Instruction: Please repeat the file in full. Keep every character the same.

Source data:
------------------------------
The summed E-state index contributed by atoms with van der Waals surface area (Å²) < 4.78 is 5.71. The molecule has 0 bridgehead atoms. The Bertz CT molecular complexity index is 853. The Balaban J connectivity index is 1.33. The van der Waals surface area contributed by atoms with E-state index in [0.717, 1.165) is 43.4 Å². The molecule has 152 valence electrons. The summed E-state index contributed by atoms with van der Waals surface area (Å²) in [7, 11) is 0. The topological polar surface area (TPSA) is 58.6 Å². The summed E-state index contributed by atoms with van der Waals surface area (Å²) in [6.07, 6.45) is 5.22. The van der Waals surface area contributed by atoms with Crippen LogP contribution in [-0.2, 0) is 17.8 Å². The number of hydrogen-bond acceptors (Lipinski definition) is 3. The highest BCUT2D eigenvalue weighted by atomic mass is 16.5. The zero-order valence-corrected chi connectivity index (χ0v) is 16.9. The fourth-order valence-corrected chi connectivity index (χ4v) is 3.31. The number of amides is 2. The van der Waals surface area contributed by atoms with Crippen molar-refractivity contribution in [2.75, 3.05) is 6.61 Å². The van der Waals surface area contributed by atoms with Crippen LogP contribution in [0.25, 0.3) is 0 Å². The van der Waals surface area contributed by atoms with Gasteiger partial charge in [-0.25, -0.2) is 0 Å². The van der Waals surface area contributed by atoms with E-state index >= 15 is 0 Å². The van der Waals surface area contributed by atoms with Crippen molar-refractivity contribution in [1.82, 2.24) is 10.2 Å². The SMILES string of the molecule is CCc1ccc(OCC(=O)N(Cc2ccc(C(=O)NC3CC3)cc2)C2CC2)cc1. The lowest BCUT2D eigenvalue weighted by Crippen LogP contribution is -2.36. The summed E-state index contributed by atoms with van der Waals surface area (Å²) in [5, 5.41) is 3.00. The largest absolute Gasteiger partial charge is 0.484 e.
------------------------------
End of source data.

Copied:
The summed E-state index contributed by atoms with van der Waals surface area (Å²) < 4.78 is 5.71. The molecule has 0 bridgehead atoms. The Bertz CT molecular complexity index is 853. The Balaban J connectivity index is 1.33. The van der Waals surface area contributed by atoms with E-state index in [0.717, 1.165) is 43.4 Å². The molecule has 152 valence electrons. The summed E-state index contributed by atoms with van der Waals surface area (Å²) in [7, 11) is 0. The topological polar surface area (TPSA) is 58.6 Å². The summed E-state index contributed by atoms with van der Waals surface area (Å²) in [6.07, 6.45) is 5.22. The van der Waals surface area contributed by atoms with Crippen LogP contribution in [-0.2, 0) is 17.8 Å². The number of hydrogen-bond acceptors (Lipinski definition) is 3. The highest BCUT2D eigenvalue weighted by atomic mass is 16.5. The zero-order valence-corrected chi connectivity index (χ0v) is 16.9. The fourth-order valence-corrected chi connectivity index (χ4v) is 3.31. The number of amides is 2. The van der Waals surface area contributed by atoms with Crippen molar-refractivity contribution in [2.75, 3.05) is 6.61 Å². The van der Waals surface area contributed by atoms with Crippen LogP contribution in [0.25, 0.3) is 0 Å². The van der Waals surface area contributed by atoms with Gasteiger partial charge in [-0.25, -0.2) is 0 Å². The van der Waals surface area contributed by atoms with E-state index >= 15 is 0 Å². The van der Waals surface area contributed by atoms with Crippen molar-refractivity contribution in [1.82, 2.24) is 10.2 Å². The SMILES string of the molecule is CCc1ccc(OCC(=O)N(Cc2ccc(C(=O)NC3CC3)cc2)C2CC2)cc1. The lowest BCUT2D eigenvalue weighted by Crippen LogP contribution is -2.36. The summed E-state index contributed by atoms with van der Waals surface area (Å²) in [5, 5.41) is 3.00. The largest absolute Gasteiger partial charge is 0.484 e.